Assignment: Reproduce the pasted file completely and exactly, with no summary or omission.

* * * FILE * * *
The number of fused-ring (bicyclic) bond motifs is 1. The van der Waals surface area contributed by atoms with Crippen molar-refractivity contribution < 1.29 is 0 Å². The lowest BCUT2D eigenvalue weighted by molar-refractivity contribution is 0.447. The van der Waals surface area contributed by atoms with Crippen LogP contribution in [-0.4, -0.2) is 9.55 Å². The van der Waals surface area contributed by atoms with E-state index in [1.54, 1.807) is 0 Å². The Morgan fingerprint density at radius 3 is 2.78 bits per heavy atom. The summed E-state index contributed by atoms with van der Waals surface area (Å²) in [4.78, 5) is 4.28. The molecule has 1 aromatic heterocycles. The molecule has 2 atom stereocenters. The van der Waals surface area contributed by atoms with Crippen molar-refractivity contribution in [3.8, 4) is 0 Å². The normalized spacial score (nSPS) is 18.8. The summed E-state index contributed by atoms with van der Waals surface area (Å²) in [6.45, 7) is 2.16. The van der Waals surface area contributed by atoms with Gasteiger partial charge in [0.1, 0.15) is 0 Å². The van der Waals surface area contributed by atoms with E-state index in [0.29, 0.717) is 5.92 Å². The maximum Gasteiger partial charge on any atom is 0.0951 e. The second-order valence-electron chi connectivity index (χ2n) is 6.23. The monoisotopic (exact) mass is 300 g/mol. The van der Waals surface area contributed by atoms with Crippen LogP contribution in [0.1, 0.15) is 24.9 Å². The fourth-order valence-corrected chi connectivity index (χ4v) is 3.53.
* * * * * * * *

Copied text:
The number of fused-ring (bicyclic) bond motifs is 1. The van der Waals surface area contributed by atoms with Crippen molar-refractivity contribution < 1.29 is 0 Å². The lowest BCUT2D eigenvalue weighted by molar-refractivity contribution is 0.447. The van der Waals surface area contributed by atoms with Crippen LogP contribution in [-0.4, -0.2) is 9.55 Å². The van der Waals surface area contributed by atoms with E-state index in [1.54, 1.807) is 0 Å². The Morgan fingerprint density at radius 3 is 2.78 bits per heavy atom. The summed E-state index contributed by atoms with van der Waals surface area (Å²) in [4.78, 5) is 4.28. The molecule has 1 aromatic heterocycles. The molecule has 2 atom stereocenters. The van der Waals surface area contributed by atoms with Crippen molar-refractivity contribution in [3.8, 4) is 0 Å². The normalized spacial score (nSPS) is 18.8. The summed E-state index contributed by atoms with van der Waals surface area (Å²) in [6.45, 7) is 2.16. The van der Waals surface area contributed by atoms with Gasteiger partial charge in [0.1, 0.15) is 0 Å². The van der Waals surface area contributed by atoms with E-state index in [0.29, 0.717) is 5.92 Å². The maximum Gasteiger partial charge on any atom is 0.0951 e. The second-order valence-electron chi connectivity index (χ2n) is 6.23. The monoisotopic (exact) mass is 300 g/mol. The van der Waals surface area contributed by atoms with Crippen LogP contribution in [0.1, 0.15) is 24.9 Å². The fourth-order valence-corrected chi connectivity index (χ4v) is 3.53.